What a day! When I got in to the office this morning I had a call from a client that their web site seemed to be down. I checked the site from my computer which is on the same class C and could see it without any problem. However, from beyond our router the site couldn’t be seen. We were in the process of moving this particular client’s sites to a new server so I assumed I must have hosed up some config files on the server. The server was running Redhat 6.2 and had 5 IP addresses configured, from .80 to .85 on our C block. It turned out that packets going to or from those address could not pass from our network onto The Internet. I could ping the outside world from my workstation at .153 or from our name server at .2 but not from any of the IPs on the clients machine even though they’re all in the same class C. Now, the weird part was that I could ping the client’s machine from inside the class C.
This had me baffled for a while. What could suddenly make several IPs in the middle of a Class C block stop working? Nothing in the configuration of the router had changed during the last 24 hours but the logs clearly showed that those IPs ceased to be routed at about 2am last night. It had to be something on the server itself, I decided. I completely reconfigured the networking from scratch several times with no results. Then, just to make sure I wasn’t going insane, I tried configuring it with a completely different IP address. It worked! So, it wasn’t the server at all, there really was a hole in our class C. I started checking logs on other servers and determined the problem was much more widespread than just the one server. It turned out that about 60 of our IPs had gone dead and quite a few of those were customer sites.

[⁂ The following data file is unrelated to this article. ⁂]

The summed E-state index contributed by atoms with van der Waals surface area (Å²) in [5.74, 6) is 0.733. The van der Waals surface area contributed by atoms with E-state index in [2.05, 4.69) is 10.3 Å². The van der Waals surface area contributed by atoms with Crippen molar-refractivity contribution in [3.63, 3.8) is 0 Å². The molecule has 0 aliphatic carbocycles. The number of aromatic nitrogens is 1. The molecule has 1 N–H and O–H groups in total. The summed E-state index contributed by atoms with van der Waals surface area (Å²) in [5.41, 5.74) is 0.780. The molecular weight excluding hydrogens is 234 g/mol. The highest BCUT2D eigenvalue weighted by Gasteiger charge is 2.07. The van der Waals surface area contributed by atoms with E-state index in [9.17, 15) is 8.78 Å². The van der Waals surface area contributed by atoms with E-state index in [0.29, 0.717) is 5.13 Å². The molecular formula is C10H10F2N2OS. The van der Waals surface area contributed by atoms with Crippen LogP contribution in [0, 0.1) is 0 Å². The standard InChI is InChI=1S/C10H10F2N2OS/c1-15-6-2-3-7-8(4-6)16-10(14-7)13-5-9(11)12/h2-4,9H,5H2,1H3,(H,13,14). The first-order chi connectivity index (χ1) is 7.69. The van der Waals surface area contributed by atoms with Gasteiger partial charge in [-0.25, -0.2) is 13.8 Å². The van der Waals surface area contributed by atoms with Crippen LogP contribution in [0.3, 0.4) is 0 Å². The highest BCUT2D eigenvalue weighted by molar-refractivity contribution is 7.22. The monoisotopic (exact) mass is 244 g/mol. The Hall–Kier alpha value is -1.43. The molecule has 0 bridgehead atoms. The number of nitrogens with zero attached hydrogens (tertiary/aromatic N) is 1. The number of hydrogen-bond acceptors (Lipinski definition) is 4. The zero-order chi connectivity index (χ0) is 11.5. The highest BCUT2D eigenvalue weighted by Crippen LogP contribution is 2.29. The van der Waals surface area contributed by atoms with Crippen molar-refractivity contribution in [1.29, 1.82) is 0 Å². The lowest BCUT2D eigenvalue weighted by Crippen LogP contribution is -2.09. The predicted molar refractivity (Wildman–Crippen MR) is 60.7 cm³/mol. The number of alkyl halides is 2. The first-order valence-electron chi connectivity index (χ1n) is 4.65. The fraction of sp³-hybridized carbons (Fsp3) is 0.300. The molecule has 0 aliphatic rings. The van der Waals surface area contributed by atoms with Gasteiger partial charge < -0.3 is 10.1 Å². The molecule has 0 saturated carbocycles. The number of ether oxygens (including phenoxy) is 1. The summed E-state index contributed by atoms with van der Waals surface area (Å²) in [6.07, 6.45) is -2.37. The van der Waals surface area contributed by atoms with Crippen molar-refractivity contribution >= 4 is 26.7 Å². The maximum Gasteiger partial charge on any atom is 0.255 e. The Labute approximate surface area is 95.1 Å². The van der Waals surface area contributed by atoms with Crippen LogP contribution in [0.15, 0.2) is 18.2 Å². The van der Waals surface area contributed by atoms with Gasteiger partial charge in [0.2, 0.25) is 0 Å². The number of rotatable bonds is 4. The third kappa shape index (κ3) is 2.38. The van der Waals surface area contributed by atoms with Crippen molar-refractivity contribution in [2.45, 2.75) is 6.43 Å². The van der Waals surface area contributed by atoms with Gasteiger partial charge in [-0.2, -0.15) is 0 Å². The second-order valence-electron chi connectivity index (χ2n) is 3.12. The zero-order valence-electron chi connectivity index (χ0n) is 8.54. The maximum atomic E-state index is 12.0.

Then it hit me. It had to be the router on the upstream side of the T1 at Verio. Only Verio could screw something up this bad. Unfortunately, it was afternoon by now and all the local Verio people I knew were gone for the day. The only thing left was to call the Verio support center. This is not something I enjoy. Everyone hates having to talk to tech support but Verio’s level 1 makes most tech support people seem like geniuses. I believe Verio requires each applicant for a position in tech support to demonstrate complete lack of knowledge in a wide range of fields including The Internet, routers, TCP/IP, and protocols. At the same time, they have to demonstrate an absence of common sense and an inability to spell or remember proper names. Having English as a second language and the ability to speak way too quietly to hear are also valuable skills you’ll need to work in Verio level 1 tech support. But I digress…
I called, waited on hold, and eventually got someone on the phone. After a lengthy conversation in which I spelled my name and the company name several times and assured them that, yes, I really was one of their customers, I got to explain my problem. After just a few repetitions, he was ready to go to work on it. The conversation went something like this: (but to be totally realistic, insert a line after each statement made by Verio in which I asked him to speak up so I can hear what the heck he’s saying.)
Verio: If you’ll give me your IP address, I’ll check and see if it’s working.
Me: I already know some of the IPs aren’t working, that’s why I called.
Verio: What’s your IP address?
Me: There is a range of IPs in one of our C blocks that seems to be dead, do you want one of the IPs that is working or one that isn’t?